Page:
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Christmas Info History, Customs, Traditions and Symbols By Lee-Anne Governess Australia This powerpoint is designed to give supervisors and ......

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Christmas (Governess Australia PPT)

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Slide 1 - 1 Christmas Info By Lee-Anne Governess Australia This powerpoint is designed to give supervisors and home tutors across Australia information which has been researched and cross referenced. Like all learning it is up to you how much information you give to your children. This powerpointis part of a Christmas Info series designed by Governess Australia: Christmas Carols, Father Christmas and Christmas Info I intend to research and refined the information every year and the christmas info will be available on in the Schoolhouse from January 2009 and emailed to Outback Govies yahoo group each year. Any feedback or updated information you have on this series please email History, Customs, Traditions and Symbols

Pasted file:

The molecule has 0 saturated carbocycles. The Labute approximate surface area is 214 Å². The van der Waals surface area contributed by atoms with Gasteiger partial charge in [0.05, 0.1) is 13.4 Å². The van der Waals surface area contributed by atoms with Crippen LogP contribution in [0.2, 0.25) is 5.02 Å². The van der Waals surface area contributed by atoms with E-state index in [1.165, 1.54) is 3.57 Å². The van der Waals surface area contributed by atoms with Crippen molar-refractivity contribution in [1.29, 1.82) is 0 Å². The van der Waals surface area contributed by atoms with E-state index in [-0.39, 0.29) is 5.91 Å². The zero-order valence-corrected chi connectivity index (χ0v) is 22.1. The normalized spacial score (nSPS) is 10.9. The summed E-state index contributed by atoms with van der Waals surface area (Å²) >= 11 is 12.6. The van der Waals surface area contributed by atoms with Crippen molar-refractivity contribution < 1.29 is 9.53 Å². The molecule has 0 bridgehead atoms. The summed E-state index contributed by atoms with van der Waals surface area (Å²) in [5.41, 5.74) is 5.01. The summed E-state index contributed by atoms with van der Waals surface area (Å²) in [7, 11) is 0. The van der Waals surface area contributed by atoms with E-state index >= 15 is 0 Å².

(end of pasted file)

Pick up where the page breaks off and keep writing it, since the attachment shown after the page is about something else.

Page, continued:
Slide 2 - 2 What is Christmas? It is now both a religious and secular holiday. It is traditionally a celebration of family and children. Celebrating Christmas has been controversial since its inception. Since numerous festivities found their roots in pagan practices, they were greatly frowned upon by conservatives within the Christian Church. The feasting, gift-giving and frequent excesses presented a drastic contrast with the simplicity of the Nativity, and many people throughout the centuries and into the present, condemn such practices as being contrary to the true spirit of Christmas. The word itself comes from the Old English, "Cristes maesse" which means "Christ's mass" on which Christians celebrate the birth of Jesus Christ.